in use of the first embodiment construction of the present invention, the screen cloths 18 formed of electrically conducting material are properly positioned with the edge portions 23 thereof engaged with the bus bars 22 of the skirt boards 17, and for this purpose, these skirt boards may be pivoted away from the respective side rails by loosening the tensioning bolts 24. In order to permit this pivotal movement of the skirt board relative to the side rail 16, however, where the bus bars 22 are connected to the electrical connectors of the transformer secondaries 12, it is necessary to also loosen the fastening bolts 39 of the secondary connectors 33, permitting relative movement between the T-shaped slotted plates 34 and their respective connecting plates 35.

After the cloths 18 have been engaged by the skirt board 17, the tensioning bolts are tightened to properly tension the screen cloths for performing the supporting and screening functions thereof. Once these screen cloths 18 are properly tensioned, the fastening bolts 39 of the transformer secondaries 12. may be tightened to provide virtually a solid connection between plates 34 and of the secondary connectors 33 and, therefore, virtually a rigid or solid connection between the electrical connectors 25 and the secondary side and connecting members 26 and 27.

Again, in the preferred embodiment shown in FIGS. 1 through 5, with the transformer secondaries 12 formed by the rigid side members 26 and connecting members 27, and with side members 26 rigidly supported on the side rails 16 of the screen supporting frame 13, the connecting members as will be positioned extending through the longitudinal openings of the transformer primaries Ill spaced laterally from all portions of the primary case 56'. Thus, when the vibrating unit of the screen supporting frame is operated to vibrate the entire screen supporting frame, these vibrations will be carried completely through the transformer secondaries 15, but in view of the fact that the only connection between the transformer primaries ill and the transformer secondaries 12 is. air, these vibrations will not be transmitted to the transformer primaries.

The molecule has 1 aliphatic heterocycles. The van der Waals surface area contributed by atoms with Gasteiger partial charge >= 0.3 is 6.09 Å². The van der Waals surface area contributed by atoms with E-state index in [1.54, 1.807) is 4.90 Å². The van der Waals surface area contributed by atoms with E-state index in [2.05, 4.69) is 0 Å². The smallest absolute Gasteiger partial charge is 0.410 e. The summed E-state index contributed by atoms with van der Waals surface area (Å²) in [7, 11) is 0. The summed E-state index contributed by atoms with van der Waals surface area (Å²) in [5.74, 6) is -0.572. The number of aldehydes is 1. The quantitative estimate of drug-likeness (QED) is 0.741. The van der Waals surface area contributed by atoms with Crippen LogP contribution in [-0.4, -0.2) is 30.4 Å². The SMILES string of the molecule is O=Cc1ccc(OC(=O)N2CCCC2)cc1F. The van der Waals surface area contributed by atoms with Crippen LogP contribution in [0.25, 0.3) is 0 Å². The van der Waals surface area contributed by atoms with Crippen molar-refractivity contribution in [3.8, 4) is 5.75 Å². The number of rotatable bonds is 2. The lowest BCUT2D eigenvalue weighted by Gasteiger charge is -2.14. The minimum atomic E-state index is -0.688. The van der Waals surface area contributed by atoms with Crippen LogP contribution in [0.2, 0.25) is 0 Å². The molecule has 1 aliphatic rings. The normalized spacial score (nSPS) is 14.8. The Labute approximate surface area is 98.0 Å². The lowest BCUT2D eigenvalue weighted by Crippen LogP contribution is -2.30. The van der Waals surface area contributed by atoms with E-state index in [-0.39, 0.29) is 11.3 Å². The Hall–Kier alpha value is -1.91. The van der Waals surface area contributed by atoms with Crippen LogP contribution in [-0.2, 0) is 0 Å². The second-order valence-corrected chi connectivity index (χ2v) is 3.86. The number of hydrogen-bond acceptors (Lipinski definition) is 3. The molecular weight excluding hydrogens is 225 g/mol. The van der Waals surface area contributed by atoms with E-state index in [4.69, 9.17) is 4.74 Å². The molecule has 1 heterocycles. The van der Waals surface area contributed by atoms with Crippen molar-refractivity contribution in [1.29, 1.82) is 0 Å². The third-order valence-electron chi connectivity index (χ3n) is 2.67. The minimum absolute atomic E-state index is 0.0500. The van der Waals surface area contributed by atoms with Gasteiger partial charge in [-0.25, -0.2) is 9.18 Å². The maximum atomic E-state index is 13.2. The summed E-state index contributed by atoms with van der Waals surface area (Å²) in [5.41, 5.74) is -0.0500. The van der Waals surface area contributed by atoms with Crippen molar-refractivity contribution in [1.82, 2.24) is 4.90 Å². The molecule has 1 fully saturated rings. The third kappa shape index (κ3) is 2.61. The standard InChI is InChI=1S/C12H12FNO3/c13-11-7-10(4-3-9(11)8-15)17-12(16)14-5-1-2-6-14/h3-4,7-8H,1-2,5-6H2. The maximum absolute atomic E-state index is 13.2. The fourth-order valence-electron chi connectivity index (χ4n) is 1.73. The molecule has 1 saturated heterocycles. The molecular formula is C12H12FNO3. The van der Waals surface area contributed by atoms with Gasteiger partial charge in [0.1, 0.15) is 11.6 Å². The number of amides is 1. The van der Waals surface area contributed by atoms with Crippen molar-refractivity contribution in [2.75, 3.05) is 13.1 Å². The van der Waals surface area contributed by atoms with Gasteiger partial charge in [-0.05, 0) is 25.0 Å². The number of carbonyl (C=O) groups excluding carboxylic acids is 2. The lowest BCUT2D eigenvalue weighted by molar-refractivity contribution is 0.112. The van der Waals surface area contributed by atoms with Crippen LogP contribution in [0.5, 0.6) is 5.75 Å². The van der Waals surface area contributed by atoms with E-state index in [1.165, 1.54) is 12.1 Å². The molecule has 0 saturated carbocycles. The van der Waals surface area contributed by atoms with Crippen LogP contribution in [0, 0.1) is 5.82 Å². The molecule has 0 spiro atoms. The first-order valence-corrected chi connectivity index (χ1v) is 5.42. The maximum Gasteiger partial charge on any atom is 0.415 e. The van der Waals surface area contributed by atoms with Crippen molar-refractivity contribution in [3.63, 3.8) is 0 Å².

With this first embodiment construction, therefore, the need for a direct flexible connection between the screen supporting frame, which is vibrating, and a transformer unit, which is stationary, is completely eliminated. By mounting the transformer secondary 12 rigidly connected to the screen supporting frame for vibration with this screen supporting frame, and by providing merely an air connection between the transformer secondary and the transformer primary ill, all possibility of wear of the electrical connections for supplying electrical energy through the screen cloths 18 is eliminated.

In the case of the second embodiment construction, where the flexible cable 15 is positioned merely extending through the transformer primary 11 but resting against the case thereof, there will be some slight frictional wear between this cable 51 and the case 59, but under certain conditions this can be tolerated and the wear will still not approach the wear incurred from a direct flexible cable connection as previously used with transformers of standard construction.